Internal Waves 4 - Impulse
To show the unusual, anisotropic phase and group velocity properties
of internal waves in a density-stratified fluid.
A tank about 30 cm deep is filled with a salt stratification of
buoyancy period, ,
about 6 seconds. A solid cylinder of a
few cm diameter runs across the tank at mid depth, in the right of the
field of view. This cylinder is oscillated horizontally (to the left
and right) at frequency less than N, generating internal waves. The
flow is visualized with a schlieren system that shows regions of
positive isopycnal slope in red. Slopes close to zero show as yellow.
The movie is in time lapse, so that the waves appear to have higher
than real frequency. The movie starts from rest, and after the paddle
motion begins, the wave field starts to fill the tank outwards from
the paddle. The paddle motion is a brief impulse, so the energy
contains all frequency components.
Physics of the phenomenon:
a. Dispersion relationship
(See "Internal waves 1 - low freqency".)
If one considers
disturbances of the form ,
then those disturbances
must obey the dispersion relation for internal gravity waves
This means that the frequency depends on the angle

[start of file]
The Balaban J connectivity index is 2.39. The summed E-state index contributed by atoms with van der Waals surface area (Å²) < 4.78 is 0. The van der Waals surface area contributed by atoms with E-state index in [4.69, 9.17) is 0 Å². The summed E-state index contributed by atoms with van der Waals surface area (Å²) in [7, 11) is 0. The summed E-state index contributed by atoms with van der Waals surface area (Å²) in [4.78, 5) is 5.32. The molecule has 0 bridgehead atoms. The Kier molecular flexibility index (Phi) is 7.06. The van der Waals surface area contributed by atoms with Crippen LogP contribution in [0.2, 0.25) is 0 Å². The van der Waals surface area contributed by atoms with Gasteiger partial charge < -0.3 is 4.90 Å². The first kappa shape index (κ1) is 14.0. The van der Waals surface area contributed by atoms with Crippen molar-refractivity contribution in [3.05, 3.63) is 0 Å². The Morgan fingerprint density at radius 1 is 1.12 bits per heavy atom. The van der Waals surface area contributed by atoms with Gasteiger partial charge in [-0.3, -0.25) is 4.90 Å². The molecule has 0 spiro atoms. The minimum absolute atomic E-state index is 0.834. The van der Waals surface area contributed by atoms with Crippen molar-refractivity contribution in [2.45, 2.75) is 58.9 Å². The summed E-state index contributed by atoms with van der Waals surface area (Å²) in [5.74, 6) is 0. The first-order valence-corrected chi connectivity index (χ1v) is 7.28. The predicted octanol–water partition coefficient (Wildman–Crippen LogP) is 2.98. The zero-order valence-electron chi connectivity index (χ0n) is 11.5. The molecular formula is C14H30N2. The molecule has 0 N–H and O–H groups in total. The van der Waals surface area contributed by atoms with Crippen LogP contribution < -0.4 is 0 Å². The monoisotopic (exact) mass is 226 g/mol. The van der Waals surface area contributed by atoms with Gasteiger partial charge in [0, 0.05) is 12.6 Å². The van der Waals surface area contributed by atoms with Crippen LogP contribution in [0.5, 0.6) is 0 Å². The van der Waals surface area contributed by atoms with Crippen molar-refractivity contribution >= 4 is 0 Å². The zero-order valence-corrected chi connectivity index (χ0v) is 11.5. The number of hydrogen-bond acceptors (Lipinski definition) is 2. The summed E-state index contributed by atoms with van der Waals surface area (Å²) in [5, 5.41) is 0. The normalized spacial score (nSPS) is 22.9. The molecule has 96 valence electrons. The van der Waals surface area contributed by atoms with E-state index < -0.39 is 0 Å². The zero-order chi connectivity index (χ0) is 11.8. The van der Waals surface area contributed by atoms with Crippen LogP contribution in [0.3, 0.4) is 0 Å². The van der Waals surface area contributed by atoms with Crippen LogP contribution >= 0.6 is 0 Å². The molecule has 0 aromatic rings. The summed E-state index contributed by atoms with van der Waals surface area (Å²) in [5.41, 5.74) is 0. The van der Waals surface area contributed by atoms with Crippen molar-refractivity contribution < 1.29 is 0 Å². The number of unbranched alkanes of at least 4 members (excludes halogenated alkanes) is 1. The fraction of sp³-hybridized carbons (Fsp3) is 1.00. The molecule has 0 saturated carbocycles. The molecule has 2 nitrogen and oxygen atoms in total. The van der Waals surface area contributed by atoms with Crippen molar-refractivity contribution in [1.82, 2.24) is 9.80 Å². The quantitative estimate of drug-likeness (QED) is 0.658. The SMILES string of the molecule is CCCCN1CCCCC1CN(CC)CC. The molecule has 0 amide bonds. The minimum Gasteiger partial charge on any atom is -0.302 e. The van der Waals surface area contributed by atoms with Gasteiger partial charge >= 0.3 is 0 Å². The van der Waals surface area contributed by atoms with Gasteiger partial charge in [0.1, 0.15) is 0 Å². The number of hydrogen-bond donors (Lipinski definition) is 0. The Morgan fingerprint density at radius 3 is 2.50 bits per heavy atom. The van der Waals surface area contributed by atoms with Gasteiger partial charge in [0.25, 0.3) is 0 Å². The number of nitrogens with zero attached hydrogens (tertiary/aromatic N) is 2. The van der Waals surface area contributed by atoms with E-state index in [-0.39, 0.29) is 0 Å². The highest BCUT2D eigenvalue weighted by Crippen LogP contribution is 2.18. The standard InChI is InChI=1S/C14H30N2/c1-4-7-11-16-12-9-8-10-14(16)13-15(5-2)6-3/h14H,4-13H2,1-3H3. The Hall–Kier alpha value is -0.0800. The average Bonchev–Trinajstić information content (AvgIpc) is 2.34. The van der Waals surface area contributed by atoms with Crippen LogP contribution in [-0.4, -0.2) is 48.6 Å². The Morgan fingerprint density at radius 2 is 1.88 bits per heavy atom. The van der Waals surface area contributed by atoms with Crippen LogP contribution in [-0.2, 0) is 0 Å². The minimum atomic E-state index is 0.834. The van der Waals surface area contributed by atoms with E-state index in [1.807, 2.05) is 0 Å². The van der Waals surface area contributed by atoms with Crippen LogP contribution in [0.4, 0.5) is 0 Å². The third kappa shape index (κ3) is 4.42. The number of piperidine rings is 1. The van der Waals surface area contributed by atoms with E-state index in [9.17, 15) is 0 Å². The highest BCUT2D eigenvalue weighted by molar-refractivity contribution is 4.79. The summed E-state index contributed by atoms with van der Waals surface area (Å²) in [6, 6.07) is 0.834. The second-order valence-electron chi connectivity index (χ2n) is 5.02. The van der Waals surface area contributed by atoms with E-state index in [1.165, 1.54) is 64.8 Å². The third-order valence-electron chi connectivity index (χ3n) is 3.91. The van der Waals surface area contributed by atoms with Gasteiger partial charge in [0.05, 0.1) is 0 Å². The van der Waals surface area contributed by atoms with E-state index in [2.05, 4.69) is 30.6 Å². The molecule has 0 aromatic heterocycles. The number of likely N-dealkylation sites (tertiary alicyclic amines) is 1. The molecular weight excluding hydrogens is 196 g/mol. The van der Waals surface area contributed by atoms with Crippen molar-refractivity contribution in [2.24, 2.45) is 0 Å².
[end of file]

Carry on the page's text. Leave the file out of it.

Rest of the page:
, which is the
angle the wave crests and the wave energy flux or group velocity make
to the horizontal. Waves of a specific frequency can only propagate
at a specific angle, different for each frequency.
b. Group velocity:
The energy is carried outwards from the paddle by the group velocity,
which is restricted to the characteristic angles , which are
different for each frequency component. Therefore each frequency
component travels at a different angle away from the paddle.
c. Phase velocity
The wave "crests", or lines of constant phase, are the red bands.
Note that they sweep perpendicular to the energy rays: the phase
velocity is perpendicular to the group velocity. The resulting
pattern looks like a pattern of radial bands that constantly sweep
towards the horizontal.
d. Effects of reflection
After the wave field develops, the red bands start to appear "lumpy".
This is because the waves that travel to the right from the paddle are
reflected from the right-hand tank wall, and the reflected waves start
to interfere with the original ones. This can be thought of
mathematically as the interference pattern produced by the waves from
an "image" wavemaker located to the right of the tank wall.
Phillips, O.M. 1966. The dynamics of the upper ocean. Cambridge
Lighthill, James, 1978. (Chapters 3 and 4) Waves in fluids. Cambridge
Movie and text - Barry Ruddick
Digitization of movie - Dave Hebert
Load and run impulse internal waves movie